- The tube/train stop is just across the road from the Fira. I popped across and found very helpful transport staff on hand to help with the ticket machine. I purchased a 2.85 Euro one-way ticket and hopped on the next train to Placa Espanya (where the old MWC events used to take place at Fira Montjuic).
- Boom! I hopped off the escalator and immediately spied three empty cabs (with their green lights on) waiting for business. I strolled across and jumped in. I was at the Airport 20 minutes later.
Now, I actually could probably have stayed on location for another hour or so — but I wanted to leave enough room to avoid missing my flight. I was playing it very, very safe. (I should also have tried out Hailo which is available in Barcelona.)
Leaving at 530pm allowed me to avoid the crazy queues. Indeed things were beginning to get rather busy by the time I got on the train, with queues for the tube backing out quite far. It’s rather amazing how quickly things get clogged up when thousands of people have the same idea.
So if I’d left it any later, I worry that I could have arrived at Placa Espanya and found zero cabs. And then not have been able to find a Hailo.
I’m pleased to report that this methodology worked nicely. I got to take in *some* of the show. However I have also been able to balance this with my work commitments — and I’ll even be able to go along to the NotAtMWC event taking place in London on Thursday!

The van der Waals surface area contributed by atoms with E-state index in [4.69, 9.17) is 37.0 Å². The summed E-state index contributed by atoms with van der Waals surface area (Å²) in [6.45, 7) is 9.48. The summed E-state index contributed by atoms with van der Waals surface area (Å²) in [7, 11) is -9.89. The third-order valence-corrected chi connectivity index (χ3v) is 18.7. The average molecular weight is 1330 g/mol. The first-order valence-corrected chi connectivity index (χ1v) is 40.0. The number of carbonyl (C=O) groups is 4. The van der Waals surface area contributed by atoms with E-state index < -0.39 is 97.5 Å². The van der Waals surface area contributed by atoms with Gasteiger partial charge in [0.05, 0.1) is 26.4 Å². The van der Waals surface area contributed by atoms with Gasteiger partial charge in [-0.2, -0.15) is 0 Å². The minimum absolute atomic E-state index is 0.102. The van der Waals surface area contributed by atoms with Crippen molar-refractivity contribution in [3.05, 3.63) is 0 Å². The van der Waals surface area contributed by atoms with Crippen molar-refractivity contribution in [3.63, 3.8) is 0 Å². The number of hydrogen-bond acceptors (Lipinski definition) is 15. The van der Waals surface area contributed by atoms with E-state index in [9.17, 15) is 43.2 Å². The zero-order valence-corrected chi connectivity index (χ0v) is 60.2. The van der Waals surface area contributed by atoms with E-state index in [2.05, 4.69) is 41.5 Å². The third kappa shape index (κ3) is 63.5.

My total expenditure was thus:
- BA flight: £133
- Barcelona tube ticket: £2.50 (roughly)
- Taxi from Placa Espanya to Barcelona Airport: £20 (roughly)
- So rough total: £156.
There’s one other key consideration point with Mobile World Congress: Getting in the door costs money. At least £600 for standard entry to the exhibition. There are ways of avoiding this. If you’re particularly keen to avoid having to buy a pass (who wouldn’t be?), I strongly recommend developing a relationship with one of the bigger industry players. They receive an allocation of tickets that they routinely give away to anyone they deem deserving. Some of the niche players with stands also get a bundle of tickets that they often don’t bother using. Again, strike up a relationship — talk to them and see if they can help. They often go to waste.
Don’t forget that if, for example, you buy thousands of pounds of text messaging credits every month from a supplier, the chances are they probably have a stand or a presence at the show and could probably be pressed into giving you one of their spare tickets for next year.
Press passes aren’t an option for most — they’re incredibly difficult to come by. The GSMA rigorously filter out anyone who’s clearly just knocked up a blog the week before in the hope of getting free entry. If you genuinely start an online mobile publication and prove yourself across the year, you should be able to get a press pass. The GSMA are really clear here, though — there’s no automatic guarantee that you qualify — and even past approval doesn’t mean you get in the door automatically the next year.
Finally, if you’re a speaker, you obviously get a free badge — a very funky gold one. It’s definitely worth ‘submitting papers’ to the MWC conference team for 2015 soon if you’d like to participate. This is also quite a stretch simply because there just isn’t a lot of space available so you’ll need some stimulating ideas and a bit of credibility for the GSMA to consider including you.
Right then. MWC in a day. Done!
I’d very much welcome your suggestions and hacks in the comments.